In the Killer Angels supplement, the beautiful depiction of the war grounds is harshly interrupted by the grim commencement of the fighting. These men, through their devotion to their country, were proud to stay either until they died, or until the fighting had ceased. Many references to God are made in this Second Inaugural Address, and these references are also made in the Killer Angels. The soldiers in the battle
The men of the 54th Regiment proved themselves worthy of the freedom for which they fighting, and the respect of their fellow white soldiers. “Glory” is told mainly through the eyes of Shaw, played by Matthew Broderick. At the beginning of the movie, Shaw is fighting in a battle, and manages to survive, despite heavy Union losses. He is horrified with the violence of the war, and returns home to recover from his wounds. Shaw is recruited to lead the newly formed black regiment.
Vicksburg was one of the main battles that turned the war around, giving the Union Army the upper hand. All of these major battles lead to the defeat and surrender of Robert E. Lee at the Appomattox Court House in 1865. General Grant’s military skills were gained throughout his life as a soldier. All of these skills were used as he defeated countless enemies and won major battles. His expertise’s lead him to victories throughout the whole war, which ultimately helped him play a main role in the Union victory.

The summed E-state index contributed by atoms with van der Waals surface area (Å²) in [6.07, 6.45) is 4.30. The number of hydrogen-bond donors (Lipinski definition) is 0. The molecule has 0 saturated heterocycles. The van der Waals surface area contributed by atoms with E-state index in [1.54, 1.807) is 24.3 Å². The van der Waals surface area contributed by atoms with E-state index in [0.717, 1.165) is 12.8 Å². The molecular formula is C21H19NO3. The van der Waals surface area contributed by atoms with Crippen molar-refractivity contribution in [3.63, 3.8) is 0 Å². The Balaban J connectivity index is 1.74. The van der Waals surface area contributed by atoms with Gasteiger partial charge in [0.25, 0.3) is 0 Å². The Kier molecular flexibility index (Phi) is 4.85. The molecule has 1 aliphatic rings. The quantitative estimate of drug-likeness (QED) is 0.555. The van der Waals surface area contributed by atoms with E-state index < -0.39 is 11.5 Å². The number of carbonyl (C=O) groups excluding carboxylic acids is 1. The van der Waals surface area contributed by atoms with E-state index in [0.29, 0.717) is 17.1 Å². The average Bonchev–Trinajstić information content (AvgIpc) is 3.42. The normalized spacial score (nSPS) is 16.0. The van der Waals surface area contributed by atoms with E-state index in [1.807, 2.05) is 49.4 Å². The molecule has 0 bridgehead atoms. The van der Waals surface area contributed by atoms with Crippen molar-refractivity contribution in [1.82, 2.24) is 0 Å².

Henry is surrounded by his fellow union soldiers, so he begins to fire his gun as the other members of the regiments but ultimately he scared in the midst of battle. Eventually the union soldiers prevail over the confederate soldiers as the victors and begin to congratulate one another, shortly after Henry decides to take a nap. Henry is awaken by the sound of the confederate soldiers attacking his regiment and fear ceases him and causes him to run away from the battle. While walking across the fields Henry tries to reason with himself and convince himself that there was no way that his regiment could have won so he was right to run away and save himself, because staying would have been like committing suicide. After a while Henry encounters a commander talking to a general and overhears that his regiment was able to hold back the confederate charge.
Marching onward toward Gettysburg, where the most deciding battle of the Civil War would take place. As he immerses his audience into combat with the soldiers, Shaara demonstrates the more emotional aspects of war by highlighting the personal lives of the men fighting. For example, when Shaara reveals the pasts of James Longstreet and Lewis Armistead’s, I started to picture them as the men that they were and not as soldiers out for blood. After suffering a devastating loss of three of his children to fever, Longstreet is tossed into battle. In Armistead’s case, he not only suffered the loss of his wife, but also of a friend fighting on the Union side, General Winfield Scott Hancock.